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Network Working Group                                         D. Crocker
Request for Comments: 645                                       UCLA-NMC
NIC: 30899:                                                    JUNE 1974
Obsolets: 615 (NIC: 21531)

               Network Standard Data Specification Syntax


   This document defines the basic components of a Network Standard Data
   Specification (NSDS) syntax.  A NSDS is intended to provide a
   mechanism for specifying all the attributes of a collection of bits.

      The definition of a complete NSDS syntax is expected to require an
      extended effort.  Therefore the initial scope of this document has
      been constrained to provide only a basic syntactic environment.

   In order to demonstrate a specific use for the NSDS, this document
   also provides the complete syntax for specifying the PATHNAME
   attributes of a collection of bits, to the level of a file.  Addition
   of new subparamters should not be difficult.

      In this context, "pathname" referes to that information which
      specifies the LOCATION of a collection of bits.

      The pathname syntax is essentially the same as that proposed in
      RFC 615 (NIC -- 21531,).  Modifications were made in order to
      allow for graceful addition of other file attributes and to
      optimize use by humans and by processes.

   I would like to thank Jon Postel, Jerry Popek, Vint Cerf, Jim White,
   Charlie Kline, Buz Owen, Ken Pogran, Jerry Burchfiel and Tom Boynton
   for their suggestions.

Crocker                                                         [Page 1]

RFC 645        Network Standard Data Specification Syntax      June 1974


   Since computers tend to prefer more highly structured envireonments
   than do humans, aspects of the NSDS syntax are permitted to be
   different for computers than they are for humans.  Specifically:

      For computers (highly-structured mode), keyword fields are fixed
      length and the variable-length data subfields are prefaced by a
      byte count.  Additionally in highly structured mode, the possible
      contents of data subfields may be more constrained than for the
      semi-structured mode.

      For humans (semi-structured mode), keyword subfields are variable
      length and data subfields are surrounded by delimeter characters.
      A keyword must be long enough to distinguish it from other
      keywords.  That is, partial-name specification is permitted.



   A NSDS is prefaced by one or two percent signs, followed by a set of
   fields subject to context-free interpretation, and terminated with a
   space.  Pathname fields precede any other file attribute

The BNF:

   <NSDS>        ::=  <flag> <path> <otherstuff> <sp>

   <flag>        ::=  % / %%

   <path>        ::=  pathname fields, as described below.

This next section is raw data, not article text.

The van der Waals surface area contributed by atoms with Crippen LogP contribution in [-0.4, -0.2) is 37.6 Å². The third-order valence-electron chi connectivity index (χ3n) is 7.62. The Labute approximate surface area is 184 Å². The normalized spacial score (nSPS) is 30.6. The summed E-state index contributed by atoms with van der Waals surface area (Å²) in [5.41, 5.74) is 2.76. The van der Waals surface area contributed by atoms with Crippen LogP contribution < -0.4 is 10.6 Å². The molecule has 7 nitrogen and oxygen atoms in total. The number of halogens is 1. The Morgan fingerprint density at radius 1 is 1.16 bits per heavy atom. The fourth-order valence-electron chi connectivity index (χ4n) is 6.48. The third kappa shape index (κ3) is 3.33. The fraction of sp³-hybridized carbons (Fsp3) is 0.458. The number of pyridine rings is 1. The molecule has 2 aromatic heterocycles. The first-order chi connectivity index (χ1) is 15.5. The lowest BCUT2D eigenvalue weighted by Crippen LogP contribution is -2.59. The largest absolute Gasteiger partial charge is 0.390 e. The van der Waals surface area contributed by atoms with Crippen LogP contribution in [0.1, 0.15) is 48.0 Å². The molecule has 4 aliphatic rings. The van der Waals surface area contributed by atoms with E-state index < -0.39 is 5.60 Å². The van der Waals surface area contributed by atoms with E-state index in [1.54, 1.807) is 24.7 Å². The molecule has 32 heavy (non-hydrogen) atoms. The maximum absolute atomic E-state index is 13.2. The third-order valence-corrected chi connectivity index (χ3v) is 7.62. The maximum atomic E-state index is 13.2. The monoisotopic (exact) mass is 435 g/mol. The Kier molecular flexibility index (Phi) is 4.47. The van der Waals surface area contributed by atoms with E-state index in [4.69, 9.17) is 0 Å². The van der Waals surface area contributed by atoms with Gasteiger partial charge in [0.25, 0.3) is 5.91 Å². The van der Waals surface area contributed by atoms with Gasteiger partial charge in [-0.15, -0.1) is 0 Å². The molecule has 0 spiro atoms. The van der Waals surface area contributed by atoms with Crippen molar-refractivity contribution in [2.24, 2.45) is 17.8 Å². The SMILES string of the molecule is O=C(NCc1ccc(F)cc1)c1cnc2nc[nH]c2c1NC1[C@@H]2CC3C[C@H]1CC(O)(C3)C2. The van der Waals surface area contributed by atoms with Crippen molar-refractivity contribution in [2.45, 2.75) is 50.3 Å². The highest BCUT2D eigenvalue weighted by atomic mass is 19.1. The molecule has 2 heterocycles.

<otherstuff>  ::=  fields for specifying data storage and accesss
                      characteristics, to be defined later.

   <sp>          ::=  space.

Crocker                                                         [Page 2]

RFC 645        Network Standard Data Specification Syntax      June 1974


   The <flag> indicates escape-tp-NSDS-syntax.  One percent sign
   indicates semi-structured syntax, two indicate that highly-structured
   syntax is being used.

      Only <flag> must be considered in relation to any host's current
      syntax.  It is not currently known to conflict with any host's

         Exclamation mark (!) is the only other character that seems
         permissible (on the assumption that the character should be a
         graphic).  Its use would cause minor problems at Multics; but
         more importantly as a graphic, it is too similar to the numeral

   The basic (highest-level) syntax for individual <path> and
   <otherstuff> fields is the same, as defined below.  The remaining
   lower-level syntax (including permissible keywords and data subfield
   contents) for <otherstuff> fields is left for later.



   A semi-structured field begins with a varying-length descriptor.  The
   descriptor is followed by a varying-length data subfield, which is
   surrounded by delimeter characters.

   Highly-structured fields have fixed-length descriptors, followed by a
   data byte-count, followed by the data

BNF for individual fields:

   <field>       ::=  <machine> / <human>

   <machine>     ::=  <stru-field> / <stru-field> <machine>

   <stru-field>  ::=  <stru-key> <count> <data>

   <stru-key>    ::=  4-character field definition keyword; see

   <count>       ::=  one-byte binary count of number of bytes of

   <human>       ::=  <h-field> / <h-field> <human>

Crocker                                                         [Page 3]

RFC 645        Network Standard Data Specification Syntax      June 1974

   <h-field>     ::=  <h-key> <h-rest>

   <h-key>       ::=  Variable-length field definition keyword; see

   <h-rest>      ::=  <l-delim> <data> <r-delim>
                      /  <l-delim> <data> <r-delim> <h-rest>